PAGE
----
Vail Daily editorial: Edwards’ efforts worthwhile
Longtime residents who remember Edwards as it was 25 years ago or more will recall the days when that part of the valley was “downvalley.” From the 1990s on, though, Edwards has grown into a full-blown community.
But Edwards isn’t a town. It’s part of Eagle County. The area relies on the Eagle County Sheriff’s Office for law enforcement, and the area’s sales and property taxes go into county coffers, where those funds are shared across the area. A hodgepodge of metropolitan districts provide some local representation, but those districts are quite limited in what they can and can’t do. That leaves the county as the primary municipal agency.
Over the years, Edwards residents have asked the county government for services including recreation, open space, road improvements and more. And over the years, the answers have usually boiled down to money.
Some county commissioners have encouraged Edwards to just go ahead and become a town, so residents would have a more direct say in how the area is managed. Residents mostly have responded that they’d rather not take on the added bureaucracy and expense that a town government requires.
Still, money is needed for road improvements — particularly at the intersection of U.S. Highway 6 and Spur Road between the state highway and Interstate 70. The Colorado Department of Transportation can’t fund the entire project, nor can Eagle County. That means some form of local match is needed.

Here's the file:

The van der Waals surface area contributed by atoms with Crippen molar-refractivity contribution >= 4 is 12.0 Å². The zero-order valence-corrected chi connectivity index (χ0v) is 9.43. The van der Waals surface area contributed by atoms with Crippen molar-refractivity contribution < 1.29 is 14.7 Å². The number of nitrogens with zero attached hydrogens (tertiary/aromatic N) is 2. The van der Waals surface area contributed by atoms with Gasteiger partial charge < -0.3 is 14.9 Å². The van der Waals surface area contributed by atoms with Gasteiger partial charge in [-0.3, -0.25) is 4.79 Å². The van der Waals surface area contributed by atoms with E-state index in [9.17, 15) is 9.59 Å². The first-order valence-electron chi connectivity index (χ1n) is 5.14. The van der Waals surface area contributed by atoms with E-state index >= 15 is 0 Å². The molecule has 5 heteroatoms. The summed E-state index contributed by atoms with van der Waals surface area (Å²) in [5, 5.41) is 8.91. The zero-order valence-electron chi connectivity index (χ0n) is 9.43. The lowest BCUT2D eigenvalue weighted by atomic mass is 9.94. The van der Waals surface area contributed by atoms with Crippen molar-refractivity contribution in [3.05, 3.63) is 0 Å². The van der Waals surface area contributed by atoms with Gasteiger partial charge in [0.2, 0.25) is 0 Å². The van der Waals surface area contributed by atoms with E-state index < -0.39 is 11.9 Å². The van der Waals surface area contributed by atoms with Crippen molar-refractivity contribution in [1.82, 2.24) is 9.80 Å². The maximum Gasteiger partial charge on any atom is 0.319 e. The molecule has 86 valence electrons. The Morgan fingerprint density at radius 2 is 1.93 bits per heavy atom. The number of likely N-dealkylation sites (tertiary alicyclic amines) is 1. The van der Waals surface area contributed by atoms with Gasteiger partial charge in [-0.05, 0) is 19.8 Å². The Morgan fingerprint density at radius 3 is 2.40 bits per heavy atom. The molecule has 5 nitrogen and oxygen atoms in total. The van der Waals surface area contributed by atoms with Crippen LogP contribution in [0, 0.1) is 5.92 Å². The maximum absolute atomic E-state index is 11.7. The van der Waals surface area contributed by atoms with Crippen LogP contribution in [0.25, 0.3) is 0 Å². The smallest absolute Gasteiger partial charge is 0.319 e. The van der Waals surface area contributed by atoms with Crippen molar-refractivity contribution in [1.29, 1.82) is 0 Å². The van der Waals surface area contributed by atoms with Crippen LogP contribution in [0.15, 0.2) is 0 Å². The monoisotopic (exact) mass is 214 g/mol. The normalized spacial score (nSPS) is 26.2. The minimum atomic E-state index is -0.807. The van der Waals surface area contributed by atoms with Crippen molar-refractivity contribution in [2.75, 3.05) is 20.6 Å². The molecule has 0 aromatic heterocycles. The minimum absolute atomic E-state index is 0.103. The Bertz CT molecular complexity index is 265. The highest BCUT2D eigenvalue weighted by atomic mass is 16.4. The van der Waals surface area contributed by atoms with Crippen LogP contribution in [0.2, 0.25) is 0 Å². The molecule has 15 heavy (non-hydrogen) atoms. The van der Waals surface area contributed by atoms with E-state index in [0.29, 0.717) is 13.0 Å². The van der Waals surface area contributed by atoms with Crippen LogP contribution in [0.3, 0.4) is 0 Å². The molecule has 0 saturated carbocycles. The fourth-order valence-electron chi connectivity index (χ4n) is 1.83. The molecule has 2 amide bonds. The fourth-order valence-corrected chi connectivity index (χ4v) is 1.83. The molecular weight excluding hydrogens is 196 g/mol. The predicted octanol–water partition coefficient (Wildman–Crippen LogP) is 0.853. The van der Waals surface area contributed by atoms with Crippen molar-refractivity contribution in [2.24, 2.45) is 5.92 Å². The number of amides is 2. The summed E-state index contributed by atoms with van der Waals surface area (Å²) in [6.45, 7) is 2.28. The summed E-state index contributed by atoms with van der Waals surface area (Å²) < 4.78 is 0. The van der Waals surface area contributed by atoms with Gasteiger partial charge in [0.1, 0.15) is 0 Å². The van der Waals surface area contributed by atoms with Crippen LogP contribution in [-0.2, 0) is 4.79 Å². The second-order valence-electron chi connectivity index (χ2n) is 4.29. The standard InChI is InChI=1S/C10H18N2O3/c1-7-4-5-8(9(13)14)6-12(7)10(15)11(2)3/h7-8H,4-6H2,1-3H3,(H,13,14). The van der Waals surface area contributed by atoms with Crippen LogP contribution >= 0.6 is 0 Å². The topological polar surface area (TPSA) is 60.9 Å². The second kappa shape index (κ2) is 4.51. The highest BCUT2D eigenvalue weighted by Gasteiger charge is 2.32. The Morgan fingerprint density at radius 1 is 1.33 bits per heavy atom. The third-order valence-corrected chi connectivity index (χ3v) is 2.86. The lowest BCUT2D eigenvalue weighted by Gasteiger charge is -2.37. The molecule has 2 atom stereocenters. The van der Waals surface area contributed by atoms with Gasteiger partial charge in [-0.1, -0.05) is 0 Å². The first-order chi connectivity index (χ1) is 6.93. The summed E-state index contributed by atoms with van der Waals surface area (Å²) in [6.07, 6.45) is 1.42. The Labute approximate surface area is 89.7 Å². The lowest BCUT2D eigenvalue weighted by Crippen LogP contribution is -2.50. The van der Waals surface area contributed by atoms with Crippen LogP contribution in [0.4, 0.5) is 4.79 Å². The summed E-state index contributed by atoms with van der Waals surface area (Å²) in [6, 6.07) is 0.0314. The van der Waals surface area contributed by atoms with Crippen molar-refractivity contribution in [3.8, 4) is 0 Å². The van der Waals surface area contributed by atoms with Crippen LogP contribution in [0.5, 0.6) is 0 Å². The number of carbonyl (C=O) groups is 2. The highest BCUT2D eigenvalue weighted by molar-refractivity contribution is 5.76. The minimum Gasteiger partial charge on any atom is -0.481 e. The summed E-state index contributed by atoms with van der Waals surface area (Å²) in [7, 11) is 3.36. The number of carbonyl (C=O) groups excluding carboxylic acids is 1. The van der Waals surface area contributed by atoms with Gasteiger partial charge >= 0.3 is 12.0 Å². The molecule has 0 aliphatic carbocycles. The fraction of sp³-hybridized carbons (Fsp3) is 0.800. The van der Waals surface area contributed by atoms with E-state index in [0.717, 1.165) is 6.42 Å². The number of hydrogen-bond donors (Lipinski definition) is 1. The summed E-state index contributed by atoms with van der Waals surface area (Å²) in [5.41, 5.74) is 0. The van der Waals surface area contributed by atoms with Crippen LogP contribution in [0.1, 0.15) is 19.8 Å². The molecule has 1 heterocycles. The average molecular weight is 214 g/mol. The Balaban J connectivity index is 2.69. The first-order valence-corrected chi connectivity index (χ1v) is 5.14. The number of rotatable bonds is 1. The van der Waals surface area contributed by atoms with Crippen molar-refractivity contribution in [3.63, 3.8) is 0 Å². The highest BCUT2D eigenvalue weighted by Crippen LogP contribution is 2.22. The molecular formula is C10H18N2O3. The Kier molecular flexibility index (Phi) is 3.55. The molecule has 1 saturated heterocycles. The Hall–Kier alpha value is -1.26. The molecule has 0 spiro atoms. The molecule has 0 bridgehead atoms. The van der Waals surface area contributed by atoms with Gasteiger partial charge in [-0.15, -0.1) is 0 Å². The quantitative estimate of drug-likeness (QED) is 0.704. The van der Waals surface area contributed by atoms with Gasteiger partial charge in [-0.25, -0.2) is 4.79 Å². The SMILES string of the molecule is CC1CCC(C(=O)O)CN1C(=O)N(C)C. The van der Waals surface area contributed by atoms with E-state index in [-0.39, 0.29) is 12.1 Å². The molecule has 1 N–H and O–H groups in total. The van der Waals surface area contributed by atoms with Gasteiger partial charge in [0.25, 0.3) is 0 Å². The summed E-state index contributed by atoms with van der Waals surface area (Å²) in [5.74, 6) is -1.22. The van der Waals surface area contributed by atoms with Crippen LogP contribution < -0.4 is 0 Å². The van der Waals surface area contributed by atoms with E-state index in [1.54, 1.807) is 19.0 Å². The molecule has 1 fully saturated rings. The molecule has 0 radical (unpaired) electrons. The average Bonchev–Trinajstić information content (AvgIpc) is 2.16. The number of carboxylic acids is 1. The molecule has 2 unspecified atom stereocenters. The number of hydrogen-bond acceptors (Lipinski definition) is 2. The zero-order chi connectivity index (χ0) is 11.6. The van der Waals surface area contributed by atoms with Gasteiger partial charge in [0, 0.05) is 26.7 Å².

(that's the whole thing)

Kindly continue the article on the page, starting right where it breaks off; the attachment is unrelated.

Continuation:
That’s why we like the idea — still in its embryonic form — to ask Edwards voters for an area-specific sales tax.
According to Ken Marchetti, whose firm handles the administration work for many of the valley’s special districts, a 0.5 percent sales tax would raise about $500,000 per year. That isn’t a lot of money, but is enough to cover a modest bond issue for improvements and contribute to the cost of “circulator” bus service in the area. It’s also a far smaller bite than the 3 percent to 4 percent sales taxes levied by towns in the valley.
Edwards isn’t alone in occupying the sometimes-awkward space of being not quite a town. Evergreen manages, as does El Jebel. What it takes is a willingness to work with people who are responsible for a host of other people and projects, and a willingness to accept the limitations that come with less-direct representation. In return, residents bear a lighter burden from the tax collector.
If people are willing to make that trade, then go right ahead.
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